Generating Random Chiptunes on Linux


I like to listen to music while I work. I find - especially in an open plan office - that it is an essential aid to concentration.

That said, I find music with lyrics particularly problematic as my brain prefers to concentrate on the words rather than the task in hand.

On long flights, I often use a white noise generator to drown out sound.

I've recently started listening to random music. A simple command line script to generate a highly synthetic / chiptune / glitchnoise neverending piece of music.

This code is shamelessly ripped off from Robert Elder's blog post and the subsequent HackerNews discussion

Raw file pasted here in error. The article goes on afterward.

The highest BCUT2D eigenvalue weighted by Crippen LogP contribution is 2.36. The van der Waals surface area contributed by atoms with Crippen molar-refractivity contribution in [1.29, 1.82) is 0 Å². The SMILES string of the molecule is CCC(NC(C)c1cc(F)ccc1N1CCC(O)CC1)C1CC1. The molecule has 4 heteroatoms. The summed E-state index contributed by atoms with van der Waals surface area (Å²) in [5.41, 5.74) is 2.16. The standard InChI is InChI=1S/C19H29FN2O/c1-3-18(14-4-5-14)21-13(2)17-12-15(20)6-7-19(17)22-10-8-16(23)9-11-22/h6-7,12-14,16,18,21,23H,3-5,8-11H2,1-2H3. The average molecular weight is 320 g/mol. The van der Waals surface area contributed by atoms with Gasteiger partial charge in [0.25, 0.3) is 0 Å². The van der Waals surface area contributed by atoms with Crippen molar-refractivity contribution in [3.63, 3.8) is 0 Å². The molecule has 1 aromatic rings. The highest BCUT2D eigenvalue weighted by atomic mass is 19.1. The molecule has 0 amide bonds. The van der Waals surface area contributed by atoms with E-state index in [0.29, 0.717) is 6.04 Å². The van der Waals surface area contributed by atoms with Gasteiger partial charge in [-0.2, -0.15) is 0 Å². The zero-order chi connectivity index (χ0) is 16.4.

cat /dev/urandom | \
   hexdump -v -e '/1 "%u\n"' | \
   awk '{ split("0,3,5,6,7,10,12",a,","); \
   for (i = 0; i < 1; i+= 0.0001) \
   printf("%08X\n", 100*sin(1382*exp((a[$1 % 8]/12)*log(2))*i)) }' | \
   xxd -r -p | \
   aplay -c 2 -f S32_LE -r 24000

Copy & paste that into your Ubuntu terminal and it should sound something like this:

I don't know enough music theory or maths to determine what will sound pleasant and what won't. But a little bit of fiddling got me this jaunty little number:

cat /dev/urandom | \
   hexdump -v -e '/1 "%u\n"' | \
   awk '{ split("0,1,2,4,8",a,","); \
   for (i = 0; i < 1; i+= 0.0001) \
   printf("%08X\n", 100*sin(1382*exp((a[$1 % 8]/12)*log(2))*i)) }' | \
   xxd -r -p | \
   aplay -c 2 -f S32_LE -r 30000

It's not quite up to the standards of Daft Punk - but it covers up the noise of the office and allows me to concentrate without (audible) distraction.

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